François Sully (1927 – 1971) was born France and fought against the Nazis in the French Resistance as a teenager and was wounded on his seventeenth birthday in Paris. After the liberation of Paris he enlisted in the French Army, fought the Nazis in Germany and then volunteered for the French Expeditionary Forces, arriving in Saigon when the Japanese surrendered in 1945. Discharged in Saigon, Sully tried his hand as a tea planter and rancher before turning to journalism. In 1947 he joined Sud-Est Asiatique, a now defunct French magazine, working for them until 1953. He was assigned to cover the battle of Dien Bien Phu by Time-Life. He escaped from behind the Viet Minh lines. In 1959 he joined United Press International (UPI). He wrote articles for Time magazine and his photographs were carried by Black Star until he joined Newsweek in early 1961.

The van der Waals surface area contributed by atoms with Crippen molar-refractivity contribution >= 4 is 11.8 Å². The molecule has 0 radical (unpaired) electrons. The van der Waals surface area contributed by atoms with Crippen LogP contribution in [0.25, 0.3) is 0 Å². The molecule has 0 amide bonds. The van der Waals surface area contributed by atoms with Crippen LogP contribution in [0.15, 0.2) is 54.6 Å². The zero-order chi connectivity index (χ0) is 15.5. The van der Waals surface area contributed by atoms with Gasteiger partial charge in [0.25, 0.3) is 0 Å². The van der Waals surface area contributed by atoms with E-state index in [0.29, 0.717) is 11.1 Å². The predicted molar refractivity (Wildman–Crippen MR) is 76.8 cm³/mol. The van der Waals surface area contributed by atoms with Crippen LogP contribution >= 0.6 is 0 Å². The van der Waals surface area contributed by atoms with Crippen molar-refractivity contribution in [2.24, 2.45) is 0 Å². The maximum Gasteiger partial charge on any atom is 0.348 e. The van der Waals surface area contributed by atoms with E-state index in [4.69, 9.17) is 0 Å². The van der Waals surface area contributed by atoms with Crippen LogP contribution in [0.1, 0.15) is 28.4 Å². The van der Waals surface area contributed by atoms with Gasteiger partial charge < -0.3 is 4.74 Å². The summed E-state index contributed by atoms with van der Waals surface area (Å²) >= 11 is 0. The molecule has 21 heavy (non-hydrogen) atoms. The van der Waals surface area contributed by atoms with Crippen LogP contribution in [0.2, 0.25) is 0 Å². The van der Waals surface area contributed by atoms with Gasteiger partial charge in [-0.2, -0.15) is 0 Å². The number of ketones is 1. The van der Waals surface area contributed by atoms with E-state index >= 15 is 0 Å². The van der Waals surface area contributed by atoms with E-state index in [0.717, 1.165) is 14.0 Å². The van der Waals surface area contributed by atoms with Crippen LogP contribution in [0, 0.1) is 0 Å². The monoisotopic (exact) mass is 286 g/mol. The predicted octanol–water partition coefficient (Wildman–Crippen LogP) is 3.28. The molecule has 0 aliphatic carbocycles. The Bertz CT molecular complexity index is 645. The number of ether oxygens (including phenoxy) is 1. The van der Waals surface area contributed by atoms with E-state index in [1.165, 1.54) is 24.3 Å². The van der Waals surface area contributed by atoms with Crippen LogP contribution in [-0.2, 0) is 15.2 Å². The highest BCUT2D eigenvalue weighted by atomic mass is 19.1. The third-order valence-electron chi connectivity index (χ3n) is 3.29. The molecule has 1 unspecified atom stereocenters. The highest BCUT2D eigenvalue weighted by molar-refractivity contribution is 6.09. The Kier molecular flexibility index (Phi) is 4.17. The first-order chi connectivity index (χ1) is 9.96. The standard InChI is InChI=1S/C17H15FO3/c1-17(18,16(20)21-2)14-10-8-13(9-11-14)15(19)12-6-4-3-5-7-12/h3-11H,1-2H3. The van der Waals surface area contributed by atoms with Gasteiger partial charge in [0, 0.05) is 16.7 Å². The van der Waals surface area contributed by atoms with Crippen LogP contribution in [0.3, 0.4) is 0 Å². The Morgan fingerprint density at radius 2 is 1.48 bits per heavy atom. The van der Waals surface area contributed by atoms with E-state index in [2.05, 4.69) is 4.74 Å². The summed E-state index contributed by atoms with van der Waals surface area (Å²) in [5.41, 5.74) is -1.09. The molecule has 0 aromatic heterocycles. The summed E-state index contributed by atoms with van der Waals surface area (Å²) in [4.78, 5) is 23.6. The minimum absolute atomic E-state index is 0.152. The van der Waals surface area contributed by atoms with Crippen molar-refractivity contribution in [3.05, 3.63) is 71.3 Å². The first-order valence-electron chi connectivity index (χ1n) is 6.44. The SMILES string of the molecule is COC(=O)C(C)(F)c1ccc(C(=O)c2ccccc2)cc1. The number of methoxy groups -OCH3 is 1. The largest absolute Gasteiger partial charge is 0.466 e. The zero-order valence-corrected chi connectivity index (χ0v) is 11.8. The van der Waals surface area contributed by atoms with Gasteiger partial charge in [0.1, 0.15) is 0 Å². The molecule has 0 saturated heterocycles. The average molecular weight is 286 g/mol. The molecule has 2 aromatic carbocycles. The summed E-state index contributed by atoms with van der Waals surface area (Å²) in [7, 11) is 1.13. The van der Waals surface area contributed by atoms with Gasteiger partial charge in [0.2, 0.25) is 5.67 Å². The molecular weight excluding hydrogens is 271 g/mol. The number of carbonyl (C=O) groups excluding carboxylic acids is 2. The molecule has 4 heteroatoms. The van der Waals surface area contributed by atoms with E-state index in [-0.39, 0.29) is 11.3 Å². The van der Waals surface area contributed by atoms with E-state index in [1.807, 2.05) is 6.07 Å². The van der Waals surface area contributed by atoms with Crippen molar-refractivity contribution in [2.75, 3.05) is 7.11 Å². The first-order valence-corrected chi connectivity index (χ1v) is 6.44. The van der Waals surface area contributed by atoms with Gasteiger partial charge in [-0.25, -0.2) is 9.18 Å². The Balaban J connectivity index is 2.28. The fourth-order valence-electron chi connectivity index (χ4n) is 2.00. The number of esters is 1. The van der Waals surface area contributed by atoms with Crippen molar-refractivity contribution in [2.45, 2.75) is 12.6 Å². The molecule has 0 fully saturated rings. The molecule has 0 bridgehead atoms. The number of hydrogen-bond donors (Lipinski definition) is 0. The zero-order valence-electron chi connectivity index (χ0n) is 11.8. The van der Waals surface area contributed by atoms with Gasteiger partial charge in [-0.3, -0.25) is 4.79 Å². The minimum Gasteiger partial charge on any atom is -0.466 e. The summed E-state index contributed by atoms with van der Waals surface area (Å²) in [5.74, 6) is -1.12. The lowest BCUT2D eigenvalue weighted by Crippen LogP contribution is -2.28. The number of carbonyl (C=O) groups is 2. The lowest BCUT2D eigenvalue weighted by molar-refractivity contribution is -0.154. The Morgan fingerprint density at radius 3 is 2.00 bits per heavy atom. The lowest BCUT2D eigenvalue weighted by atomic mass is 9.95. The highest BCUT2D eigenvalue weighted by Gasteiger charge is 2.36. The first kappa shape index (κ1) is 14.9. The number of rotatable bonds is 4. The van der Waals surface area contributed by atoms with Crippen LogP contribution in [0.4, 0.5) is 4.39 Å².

In March 1962, Sully was to be expelled from South Vietnam by President Ngo Dinh Diem, egged on by Madame Nhu, as his reporting was deemed “helpful to the enemy”. Unofficially, Diem intended the expulsion to serve as a warning to all journalists reporting the failings of his U.S.-assisted war against the Viet Cong. The other journalist on the expulsion list was Homer Bigart of the New York Times. Diem backed down after the U.S. Mission explained that expulsion would only worsen an already bad relationship with the press. Five months later, however, in August 1962, Sully was sent packing after some seventeen years in Indochina. The Newsweek issue of August 20, 1962 carried a long article by Sully “Viet Nam: The Unpleasant Truth”. His expulsion became a major political affair between Saigon and Washington. Sully departed Saigon on September 9, with most of the press corps at the airfield in a show of solidarity. After his expulsion Sully proceeded to Harvard where he put in a year at the Nieman Foundation and worked in bordering countries to Vietnam. He returned to the Newsweek bureau in Saigon after the November 1963 Coup and assassination of Ngo Dinh Diem.